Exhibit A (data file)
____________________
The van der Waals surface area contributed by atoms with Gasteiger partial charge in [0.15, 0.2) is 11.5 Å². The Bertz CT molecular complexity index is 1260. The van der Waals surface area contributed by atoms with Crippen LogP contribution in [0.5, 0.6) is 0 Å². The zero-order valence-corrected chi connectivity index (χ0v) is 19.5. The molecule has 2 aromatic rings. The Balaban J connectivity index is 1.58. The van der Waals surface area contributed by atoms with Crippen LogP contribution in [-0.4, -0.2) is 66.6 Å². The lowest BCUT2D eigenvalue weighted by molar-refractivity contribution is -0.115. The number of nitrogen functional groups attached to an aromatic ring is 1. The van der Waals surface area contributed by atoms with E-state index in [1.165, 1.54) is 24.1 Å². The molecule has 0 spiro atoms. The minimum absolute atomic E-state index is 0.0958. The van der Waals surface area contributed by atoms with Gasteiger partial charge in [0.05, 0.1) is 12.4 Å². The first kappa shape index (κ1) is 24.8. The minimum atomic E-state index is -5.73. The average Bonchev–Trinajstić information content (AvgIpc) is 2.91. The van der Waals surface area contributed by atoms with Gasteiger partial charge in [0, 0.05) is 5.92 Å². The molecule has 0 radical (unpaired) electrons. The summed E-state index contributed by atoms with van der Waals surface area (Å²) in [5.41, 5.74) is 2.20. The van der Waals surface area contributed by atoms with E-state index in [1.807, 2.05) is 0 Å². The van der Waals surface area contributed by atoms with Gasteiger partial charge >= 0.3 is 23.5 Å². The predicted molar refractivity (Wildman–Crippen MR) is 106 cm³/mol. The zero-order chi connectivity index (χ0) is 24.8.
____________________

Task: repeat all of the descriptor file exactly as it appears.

The van der Waals surface area contributed by atoms with Gasteiger partial charge in [0.15, 0.2) is 11.5 Å². The Bertz CT molecular complexity index is 1260. The van der Waals surface area contributed by atoms with Crippen LogP contribution in [0.5, 0.6) is 0 Å². The zero-order valence-corrected chi connectivity index (χ0v) is 19.5. The molecule has 2 aromatic rings. The Balaban J connectivity index is 1.58. The van der Waals surface area contributed by atoms with Crippen LogP contribution in [-0.4, -0.2) is 66.6 Å². The lowest BCUT2D eigenvalue weighted by molar-refractivity contribution is -0.115. The number of nitrogen functional groups attached to an aromatic ring is 1. The van der Waals surface area contributed by atoms with E-state index in [1.165, 1.54) is 24.1 Å². The molecule has 0 spiro atoms. The minimum absolute atomic E-state index is 0.0958. The van der Waals surface area contributed by atoms with Gasteiger partial charge in [0.05, 0.1) is 12.4 Å². The first kappa shape index (κ1) is 24.8. The minimum atomic E-state index is -5.73. The average Bonchev–Trinajstić information content (AvgIpc) is 2.91. The van der Waals surface area contributed by atoms with Gasteiger partial charge in [0, 0.05) is 5.92 Å². The molecule has 0 radical (unpaired) electrons. The summed E-state index contributed by atoms with van der Waals surface area (Å²) in [5.41, 5.74) is 2.20. The van der Waals surface area contributed by atoms with E-state index in [1.807, 2.05) is 0 Å². The van der Waals surface area contributed by atoms with Gasteiger partial charge >= 0.3 is 23.5 Å². The predicted molar refractivity (Wildman–Crippen MR) is 106 cm³/mol. The zero-order chi connectivity index (χ0) is 24.8.